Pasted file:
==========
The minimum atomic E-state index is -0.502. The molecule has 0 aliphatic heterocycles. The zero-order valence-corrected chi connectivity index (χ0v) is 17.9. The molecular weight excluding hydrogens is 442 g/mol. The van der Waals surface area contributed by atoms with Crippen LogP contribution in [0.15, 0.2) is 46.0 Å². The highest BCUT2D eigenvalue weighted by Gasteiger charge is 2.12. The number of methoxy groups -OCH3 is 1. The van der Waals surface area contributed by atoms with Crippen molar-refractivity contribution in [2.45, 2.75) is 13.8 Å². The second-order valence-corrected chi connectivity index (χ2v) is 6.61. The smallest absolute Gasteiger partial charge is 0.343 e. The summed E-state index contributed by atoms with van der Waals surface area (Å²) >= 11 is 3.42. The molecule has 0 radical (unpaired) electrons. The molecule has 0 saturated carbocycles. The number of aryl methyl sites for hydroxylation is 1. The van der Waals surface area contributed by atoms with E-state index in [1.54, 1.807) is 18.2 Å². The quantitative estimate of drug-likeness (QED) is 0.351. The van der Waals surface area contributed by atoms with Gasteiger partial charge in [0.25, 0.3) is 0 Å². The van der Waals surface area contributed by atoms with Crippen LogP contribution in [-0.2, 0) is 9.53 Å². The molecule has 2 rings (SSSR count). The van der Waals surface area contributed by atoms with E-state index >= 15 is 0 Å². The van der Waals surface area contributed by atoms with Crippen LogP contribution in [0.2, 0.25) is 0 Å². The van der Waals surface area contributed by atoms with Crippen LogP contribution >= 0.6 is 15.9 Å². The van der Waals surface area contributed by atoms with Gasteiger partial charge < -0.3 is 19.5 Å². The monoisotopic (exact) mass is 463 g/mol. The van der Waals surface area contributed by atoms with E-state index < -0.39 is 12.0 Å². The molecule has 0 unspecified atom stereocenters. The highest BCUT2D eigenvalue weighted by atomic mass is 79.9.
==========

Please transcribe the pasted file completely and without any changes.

The minimum atomic E-state index is -0.502. The molecule has 0 aliphatic heterocycles. The zero-order valence-corrected chi connectivity index (χ0v) is 17.9. The molecular weight excluding hydrogens is 442 g/mol. The van der Waals surface area contributed by atoms with Crippen LogP contribution in [0.15, 0.2) is 46.0 Å². The highest BCUT2D eigenvalue weighted by Gasteiger charge is 2.12. The number of methoxy groups -OCH3 is 1. The van der Waals surface area contributed by atoms with Crippen molar-refractivity contribution in [2.45, 2.75) is 13.8 Å². The second-order valence-corrected chi connectivity index (χ2v) is 6.61. The smallest absolute Gasteiger partial charge is 0.343 e. The summed E-state index contributed by atoms with van der Waals surface area (Å²) >= 11 is 3.42. The molecule has 0 radical (unpaired) electrons. The molecule has 0 saturated carbocycles. The number of aryl methyl sites for hydroxylation is 1. The van der Waals surface area contributed by atoms with E-state index in [1.54, 1.807) is 18.2 Å². The quantitative estimate of drug-likeness (QED) is 0.351. The van der Waals surface area contributed by atoms with Gasteiger partial charge in [0.25, 0.3) is 0 Å². The van der Waals surface area contributed by atoms with Crippen LogP contribution in [-0.2, 0) is 9.53 Å². The molecule has 2 rings (SSSR count). The van der Waals surface area contributed by atoms with E-state index >= 15 is 0 Å². The van der Waals surface area contributed by atoms with Crippen LogP contribution in [0.2, 0.25) is 0 Å². The van der Waals surface area contributed by atoms with Crippen LogP contribution >= 0.6 is 15.9 Å². The van der Waals surface area contributed by atoms with Gasteiger partial charge < -0.3 is 19.5 Å². The monoisotopic (exact) mass is 463 g/mol. The van der Waals surface area contributed by atoms with E-state index < -0.39 is 12.0 Å². The molecule has 0 unspecified atom stereocenters. The highest BCUT2D eigenvalue weighted by atomic mass is 79.9.